Ahead Of Clash, Super Bowl Game Examined

  • Playlist
  • Download
  • Embed
    <iframe src="" width="100%" height="290" frameborder="0" scrolling="no" title="NPR embedded audio player">
  • Transcript

The National Football League is gearing up for its championship game on Sunday between the Arizona Cardinals and the Pittsburg Steelers. Sportswriter Stefan Fatsis talks about the game, the history of both teams and their coaching similarities.


This is All Things Considered from NPR News. I'm Robert Siegel. And in case you haven't heard, the championship game of the National Football League will be played on Sunday in Tampa. The Pittsburgh Steelers are hoping to win a record sixth Super Bowl, while the Arizona Cardinals are aiming to win their first. Joining me now, as he does most Fridays, is sportswriter Stefan Fatsis. I guess, we have to spell six and first with roman numerals because it's Super Bowl. (Laughing) The two teams in this game have deep roots in the NFL, although we tend to think of the Steelers as the old fashioned club, not the Cardinals, but they are.

STEFAN FATSIS: Yeah, that's the most history combined we've ever had in the Super Bowl. The Steelers were formed in 1933. The Cardinals they took the founding of the NFL in 1920 when they played in Chicago. And the ownership of both teams also goes all the way back to their respective starts, and we tend to know about the Rooney family's deep ties the Pittsburgh, influential role in league business, not much about the Bidwell family from the Cardinals. It's an ownership that's been far less involved in NFL affairs and maligned over the years for a poor stewardship of the team.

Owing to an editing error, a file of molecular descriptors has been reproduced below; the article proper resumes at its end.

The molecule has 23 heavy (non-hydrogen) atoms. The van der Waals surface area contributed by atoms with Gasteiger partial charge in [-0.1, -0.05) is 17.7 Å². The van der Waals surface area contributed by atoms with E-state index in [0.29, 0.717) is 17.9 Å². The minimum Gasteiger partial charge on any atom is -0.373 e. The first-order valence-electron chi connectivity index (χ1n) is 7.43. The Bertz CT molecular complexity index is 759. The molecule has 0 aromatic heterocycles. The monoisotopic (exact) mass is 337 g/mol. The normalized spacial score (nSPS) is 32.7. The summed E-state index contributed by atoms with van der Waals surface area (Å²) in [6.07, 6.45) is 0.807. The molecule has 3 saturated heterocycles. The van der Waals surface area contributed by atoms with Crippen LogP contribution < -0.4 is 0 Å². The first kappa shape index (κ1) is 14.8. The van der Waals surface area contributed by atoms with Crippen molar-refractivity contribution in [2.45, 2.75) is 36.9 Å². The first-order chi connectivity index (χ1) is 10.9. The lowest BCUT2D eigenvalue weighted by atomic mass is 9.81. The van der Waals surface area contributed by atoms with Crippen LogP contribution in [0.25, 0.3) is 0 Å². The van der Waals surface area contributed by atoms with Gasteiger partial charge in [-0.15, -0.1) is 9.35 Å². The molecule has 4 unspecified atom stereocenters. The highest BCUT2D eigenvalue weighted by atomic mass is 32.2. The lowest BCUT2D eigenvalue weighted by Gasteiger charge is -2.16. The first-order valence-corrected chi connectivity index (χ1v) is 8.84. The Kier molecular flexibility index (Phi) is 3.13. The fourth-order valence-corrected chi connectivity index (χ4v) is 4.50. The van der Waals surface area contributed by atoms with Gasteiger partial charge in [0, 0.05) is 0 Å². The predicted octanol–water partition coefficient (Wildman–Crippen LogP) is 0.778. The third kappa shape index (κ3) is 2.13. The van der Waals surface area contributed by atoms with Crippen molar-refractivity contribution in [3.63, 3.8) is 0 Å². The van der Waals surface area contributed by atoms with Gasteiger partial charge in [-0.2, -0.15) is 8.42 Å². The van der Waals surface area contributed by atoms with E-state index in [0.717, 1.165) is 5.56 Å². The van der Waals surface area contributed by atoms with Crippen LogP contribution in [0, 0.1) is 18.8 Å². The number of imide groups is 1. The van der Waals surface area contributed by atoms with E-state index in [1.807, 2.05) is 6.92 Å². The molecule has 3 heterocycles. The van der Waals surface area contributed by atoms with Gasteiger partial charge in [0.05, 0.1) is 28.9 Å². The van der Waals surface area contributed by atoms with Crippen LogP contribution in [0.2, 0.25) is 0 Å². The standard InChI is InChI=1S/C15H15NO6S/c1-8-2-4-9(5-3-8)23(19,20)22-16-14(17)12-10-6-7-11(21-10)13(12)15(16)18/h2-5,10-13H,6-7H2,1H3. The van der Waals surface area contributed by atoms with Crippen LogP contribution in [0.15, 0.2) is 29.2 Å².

SIEGEL: Yeah, a part from getting to a championship game last time in 1947 why else were they criticized?

FATSIS: Well, of late, cheap when it came to players, not especially competent when it came to business matters, and almost indifferent it seemed to whether the team won or lost. And usually it lost. That began changing with a new generation in the front office in recent years. They've got this gleaming new stadium outside of Phoenix and the fact that the team is in the Super Bowl is obviously a sign of better management.

SIEGEL: Yes. One explanation that's made the rounds this week is that the Cardinals have actually modeled themselves very consciously on the Steelers.

FATSIS: Yeah, they have. You look at the head coach Ken Whisenhunt, he spent six seasons on the Steelers' coaching staff. His assistant head coach is a guy name Russ Grimm. He had the same title when he was in Pittsburgh. So, practices in Arizona are patterned in part after those in Pittsburgh. In the front office, the Cardinals executives talked openly about emulating the Steelers in the way they draft players and treat players and approach the business and listening to the reverential way the Steelers players talk about the Rooneys and the organization, you can understand why.

SIEGEL: And the Arizona coach was actually passed over a couple of years ago for the coaching the job in Pittsburgh, but he and the man who was hired, Mike Tomlin, seemed to be similar in some ways.

FATSIS: Yeah, they're modern coaches. Tomlin is 36, Whisenhunt is 46, they're both low-key, approachable, by all reports reasonable in the way they deal with their employees, the players, which is not always the case in the NFL. In fact it's the exception in the NFL, and both of these guys are in their second year as head coaches and in the Super Bowl, so may be the approach does work.